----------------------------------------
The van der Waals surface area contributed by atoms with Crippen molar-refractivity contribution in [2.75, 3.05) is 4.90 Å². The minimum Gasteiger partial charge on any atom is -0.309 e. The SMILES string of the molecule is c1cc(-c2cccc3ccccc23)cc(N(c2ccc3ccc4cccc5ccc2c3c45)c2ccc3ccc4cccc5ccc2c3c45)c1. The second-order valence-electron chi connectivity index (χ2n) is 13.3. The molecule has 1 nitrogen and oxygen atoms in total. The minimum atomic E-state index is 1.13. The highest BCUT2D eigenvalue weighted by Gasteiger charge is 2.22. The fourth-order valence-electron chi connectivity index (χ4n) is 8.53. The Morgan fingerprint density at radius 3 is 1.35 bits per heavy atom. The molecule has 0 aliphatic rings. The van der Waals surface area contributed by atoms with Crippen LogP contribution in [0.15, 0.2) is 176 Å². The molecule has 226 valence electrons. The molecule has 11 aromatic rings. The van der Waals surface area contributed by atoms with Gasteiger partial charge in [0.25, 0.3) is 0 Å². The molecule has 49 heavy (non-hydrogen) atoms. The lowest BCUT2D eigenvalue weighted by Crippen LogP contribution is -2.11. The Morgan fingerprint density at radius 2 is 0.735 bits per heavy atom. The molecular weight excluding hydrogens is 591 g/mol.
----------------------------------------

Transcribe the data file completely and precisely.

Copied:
The van der Waals surface area contributed by atoms with Crippen molar-refractivity contribution in [2.75, 3.05) is 4.90 Å². The minimum Gasteiger partial charge on any atom is -0.309 e. The SMILES string of the molecule is c1cc(-c2cccc3ccccc23)cc(N(c2ccc3ccc4cccc5ccc2c3c45)c2ccc3ccc4cccc5ccc2c3c45)c1. The second-order valence-electron chi connectivity index (χ2n) is 13.3. The molecule has 1 nitrogen and oxygen atoms in total. The minimum atomic E-state index is 1.13. The highest BCUT2D eigenvalue weighted by Gasteiger charge is 2.22. The fourth-order valence-electron chi connectivity index (χ4n) is 8.53. The Morgan fingerprint density at radius 3 is 1.35 bits per heavy atom. The molecule has 0 aliphatic rings. The van der Waals surface area contributed by atoms with Crippen LogP contribution in [0.15, 0.2) is 176 Å². The molecule has 226 valence electrons. The molecule has 11 aromatic rings. The van der Waals surface area contributed by atoms with Gasteiger partial charge in [0.25, 0.3) is 0 Å². The molecule has 49 heavy (non-hydrogen) atoms. The lowest BCUT2D eigenvalue weighted by Crippen LogP contribution is -2.11. The Morgan fingerprint density at radius 2 is 0.735 bits per heavy atom. The molecular weight excluding hydrogens is 591 g/mol.